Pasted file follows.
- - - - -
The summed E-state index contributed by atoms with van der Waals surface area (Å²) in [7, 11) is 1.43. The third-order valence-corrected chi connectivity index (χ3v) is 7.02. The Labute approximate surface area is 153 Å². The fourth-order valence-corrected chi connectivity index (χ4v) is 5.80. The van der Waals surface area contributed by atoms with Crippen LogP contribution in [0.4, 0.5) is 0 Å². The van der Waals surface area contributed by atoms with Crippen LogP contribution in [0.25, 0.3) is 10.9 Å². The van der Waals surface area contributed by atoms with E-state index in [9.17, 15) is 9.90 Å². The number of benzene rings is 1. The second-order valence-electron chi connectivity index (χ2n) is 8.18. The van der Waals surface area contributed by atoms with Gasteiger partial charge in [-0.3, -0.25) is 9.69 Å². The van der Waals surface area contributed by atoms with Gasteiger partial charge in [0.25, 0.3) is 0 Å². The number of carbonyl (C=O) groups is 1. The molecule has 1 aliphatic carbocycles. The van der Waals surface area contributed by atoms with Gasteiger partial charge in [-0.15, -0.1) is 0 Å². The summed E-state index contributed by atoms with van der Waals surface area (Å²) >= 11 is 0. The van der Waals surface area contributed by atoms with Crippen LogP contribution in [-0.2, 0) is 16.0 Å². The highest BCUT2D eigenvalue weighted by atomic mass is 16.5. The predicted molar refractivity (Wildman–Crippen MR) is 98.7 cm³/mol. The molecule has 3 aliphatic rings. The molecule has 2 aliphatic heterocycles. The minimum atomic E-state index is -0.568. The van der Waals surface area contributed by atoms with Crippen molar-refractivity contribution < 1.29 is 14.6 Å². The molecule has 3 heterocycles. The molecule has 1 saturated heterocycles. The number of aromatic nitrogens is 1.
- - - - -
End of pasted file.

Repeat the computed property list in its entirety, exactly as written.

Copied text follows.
The summed E-state index contributed by atoms with van der Waals surface area (Å²) in [7, 11) is 1.43. The third-order valence-corrected chi connectivity index (χ3v) is 7.02. The Labute approximate surface area is 153 Å². The fourth-order valence-corrected chi connectivity index (χ4v) is 5.80. The van der Waals surface area contributed by atoms with Crippen LogP contribution in [0.4, 0.5) is 0 Å². The van der Waals surface area contributed by atoms with Crippen LogP contribution in [0.25, 0.3) is 10.9 Å². The van der Waals surface area contributed by atoms with E-state index in [9.17, 15) is 9.90 Å². The number of benzene rings is 1. The second-order valence-electron chi connectivity index (χ2n) is 8.18. The van der Waals surface area contributed by atoms with Gasteiger partial charge in [-0.3, -0.25) is 9.69 Å². The van der Waals surface area contributed by atoms with Gasteiger partial charge in [0.25, 0.3) is 0 Å². The number of carbonyl (C=O) groups is 1. The molecule has 1 aliphatic carbocycles. The van der Waals surface area contributed by atoms with Gasteiger partial charge in [-0.15, -0.1) is 0 Å². The summed E-state index contributed by atoms with van der Waals surface area (Å²) >= 11 is 0. The van der Waals surface area contributed by atoms with Crippen LogP contribution in [-0.2, 0) is 16.0 Å². The highest BCUT2D eigenvalue weighted by atomic mass is 16.5. The predicted molar refractivity (Wildman–Crippen MR) is 98.7 cm³/mol. The molecule has 3 aliphatic rings. The molecule has 2 aliphatic heterocycles. The minimum atomic E-state index is -0.568. The van der Waals surface area contributed by atoms with Crippen molar-refractivity contribution < 1.29 is 14.6 Å². The molecule has 3 heterocycles. The molecule has 1 saturated heterocycles. The number of aromatic nitrogens is 1.